Folic Acid During Pregnancy – Too Much of a Good Thing?

Recently I was sitting at a dinner with some friends discussing all the rules of pregnancy and how some are silly, some are crucial, and some important things are totally overlooked.  It was brought up that a recent study has suggested that too much folic acid during pregnancy may contribute to autism.  I was shocked; I had only ever heard  how important folic acid is in the prevention of birth defects like spina bifida.  In fact, it’s recommended that your intake be 400 mcg of folic acid per day even before you become pregnant (CDC).

This new study is all over the news and being cited by many news agencies.  But is it, like so many medical studies, being sensationalized?  Is this the next Vaccination controversy?

The study followed 1,391 babies who were born at Boston University Medical Center from 1998-2013.  Of these children, around 100 were diagnosed with autism.  The researchers at Johns Hopkins Bloomberg School of Public Health analyzed the levels of Folic Acid and Vitamin B12 in the mother’s blood after delivery. They found that women with more than four times the recommended amount of folate had double the risk of their child developing autism, high B12 levels tripled the risk, and high levels of both increased the risk by 17.6 times. (jshph.com)  This study was only presented on May 13th, and has yet to be peer reviewed, so findings should be taken with a grain of salt.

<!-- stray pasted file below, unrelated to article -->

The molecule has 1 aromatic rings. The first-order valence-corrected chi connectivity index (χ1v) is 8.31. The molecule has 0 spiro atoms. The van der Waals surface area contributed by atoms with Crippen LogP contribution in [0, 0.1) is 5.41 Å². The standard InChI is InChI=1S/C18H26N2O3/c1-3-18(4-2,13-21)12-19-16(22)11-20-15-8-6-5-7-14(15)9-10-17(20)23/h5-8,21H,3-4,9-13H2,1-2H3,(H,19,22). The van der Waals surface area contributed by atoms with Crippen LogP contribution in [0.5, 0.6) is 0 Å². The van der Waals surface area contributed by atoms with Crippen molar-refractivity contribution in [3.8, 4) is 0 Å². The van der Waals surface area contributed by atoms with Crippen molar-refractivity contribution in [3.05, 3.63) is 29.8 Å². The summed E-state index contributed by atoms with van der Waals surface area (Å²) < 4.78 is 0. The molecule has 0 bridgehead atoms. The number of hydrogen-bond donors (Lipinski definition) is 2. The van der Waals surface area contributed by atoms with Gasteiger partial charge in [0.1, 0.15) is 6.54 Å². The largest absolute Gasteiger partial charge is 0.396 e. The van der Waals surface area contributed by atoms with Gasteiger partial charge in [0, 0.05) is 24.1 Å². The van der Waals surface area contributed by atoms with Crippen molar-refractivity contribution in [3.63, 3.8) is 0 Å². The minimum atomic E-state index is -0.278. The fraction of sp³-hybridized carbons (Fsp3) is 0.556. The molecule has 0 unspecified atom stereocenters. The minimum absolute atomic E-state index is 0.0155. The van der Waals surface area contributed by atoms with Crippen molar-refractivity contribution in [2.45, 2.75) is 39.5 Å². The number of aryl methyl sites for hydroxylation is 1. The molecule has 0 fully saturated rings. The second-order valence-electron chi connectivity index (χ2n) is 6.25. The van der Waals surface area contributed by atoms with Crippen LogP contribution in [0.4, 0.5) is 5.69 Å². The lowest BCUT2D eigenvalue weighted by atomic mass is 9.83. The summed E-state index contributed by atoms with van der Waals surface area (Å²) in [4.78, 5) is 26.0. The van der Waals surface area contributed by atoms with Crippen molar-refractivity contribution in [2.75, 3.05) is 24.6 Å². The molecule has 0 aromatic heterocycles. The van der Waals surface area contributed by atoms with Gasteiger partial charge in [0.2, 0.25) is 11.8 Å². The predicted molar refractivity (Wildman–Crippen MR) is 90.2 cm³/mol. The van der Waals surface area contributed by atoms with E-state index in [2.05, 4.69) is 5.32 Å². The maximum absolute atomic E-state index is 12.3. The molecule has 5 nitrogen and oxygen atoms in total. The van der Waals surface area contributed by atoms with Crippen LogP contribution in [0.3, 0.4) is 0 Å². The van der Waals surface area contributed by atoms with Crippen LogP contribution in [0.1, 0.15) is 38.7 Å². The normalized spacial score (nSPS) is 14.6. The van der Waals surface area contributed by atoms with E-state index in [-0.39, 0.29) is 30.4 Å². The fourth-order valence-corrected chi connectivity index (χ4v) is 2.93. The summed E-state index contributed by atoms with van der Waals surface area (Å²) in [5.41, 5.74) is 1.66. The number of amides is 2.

My questions when I read this are as follows, and the answers I found (or couldn’t find) are below.

  • How uncommon is it throughout the population to have extremely high levels of folic acid after childbirth?
    • “We don’t at a population level know what the average amount of folic acid in a pregnant woman might be,” – Dr. Cynthia Gyamfi-Bannerman, associate professor of obstetrics and gynecology at Columbia University Medical Center Maternal-Fetal Medicine.
    • Briefly: They don’t know.

 

  • What caused extremely high levels of folic acid in these women?
    • “A large majority of the mothers in the study reported having taken multivitamins – which would include folic acid and vitamin B12 – throughout pregnancy. But the researchers say they don’t know exactly why some of the women had such high levels in their blood. It could be that they consumed too many folic acid-fortified foods or took too many supplements. Or, they say, it could be that some women are genetically predisposed to absorbing greater quantities of folate or metabolizing it slower, leading to the excess. Or it could be a combination of the two.” – jshph.com
    • Briefly: They don’t know.

 

  • What is the recommended amount of folic acid during pregnancy?
    • According to womenshealth.gov: Women able to get pregnant need 400 to 800 mcg or micrograms of folic acid every day, even if they are not planning to get pregnant. (This is the same as 0.4 to 0.8 mg or milligrams.) That way, if they do become pregnant, their babies will be less likely to have birth defects. Talk with your doctor about how much folic acid you need if:
      • You are pregnant or are planning to become pregnant. Pregnant women need 400 to 800 mcg of folic acid in the very early stages of pregnancy often before they know that they are pregnant. A pregnant woman should keep taking folic acid throughout pregnancy. Women should discuss their folic acid needs with their doctors. Some doctors prescribe prenatal vitamins that contain higher amounts of folic acid.